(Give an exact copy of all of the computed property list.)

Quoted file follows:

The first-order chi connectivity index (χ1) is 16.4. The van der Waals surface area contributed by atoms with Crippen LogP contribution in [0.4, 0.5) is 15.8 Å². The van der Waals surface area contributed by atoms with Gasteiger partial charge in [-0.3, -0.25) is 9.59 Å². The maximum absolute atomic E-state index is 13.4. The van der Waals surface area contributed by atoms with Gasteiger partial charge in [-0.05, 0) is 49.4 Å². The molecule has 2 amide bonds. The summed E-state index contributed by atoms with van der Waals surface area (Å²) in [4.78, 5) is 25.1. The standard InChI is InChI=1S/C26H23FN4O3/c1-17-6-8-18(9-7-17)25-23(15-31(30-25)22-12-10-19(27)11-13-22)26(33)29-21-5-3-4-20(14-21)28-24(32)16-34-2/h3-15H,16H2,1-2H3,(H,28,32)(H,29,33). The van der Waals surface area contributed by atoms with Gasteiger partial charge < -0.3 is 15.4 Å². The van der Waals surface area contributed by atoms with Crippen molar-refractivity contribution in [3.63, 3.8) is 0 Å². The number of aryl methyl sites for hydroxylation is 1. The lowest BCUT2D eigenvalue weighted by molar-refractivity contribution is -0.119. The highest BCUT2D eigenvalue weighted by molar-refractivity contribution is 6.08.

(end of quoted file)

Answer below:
The first-order chi connectivity index (χ1) is 16.4. The van der Waals surface area contributed by atoms with Crippen LogP contribution in [0.4, 0.5) is 15.8 Å². The van der Waals surface area contributed by atoms with Gasteiger partial charge in [-0.3, -0.25) is 9.59 Å². The maximum absolute atomic E-state index is 13.4. The van der Waals surface area contributed by atoms with Gasteiger partial charge in [-0.05, 0) is 49.4 Å². The molecule has 2 amide bonds. The summed E-state index contributed by atoms with van der Waals surface area (Å²) in [4.78, 5) is 25.1. The standard InChI is InChI=1S/C26H23FN4O3/c1-17-6-8-18(9-7-17)25-23(15-31(30-25)22-12-10-19(27)11-13-22)26(33)29-21-5-3-4-20(14-21)28-24(32)16-34-2/h3-15H,16H2,1-2H3,(H,28,32)(H,29,33). The van der Waals surface area contributed by atoms with Gasteiger partial charge < -0.3 is 15.4 Å². The van der Waals surface area contributed by atoms with Crippen molar-refractivity contribution in [3.63, 3.8) is 0 Å². The number of aryl methyl sites for hydroxylation is 1. The lowest BCUT2D eigenvalue weighted by molar-refractivity contribution is -0.119. The highest BCUT2D eigenvalue weighted by molar-refractivity contribution is 6.08.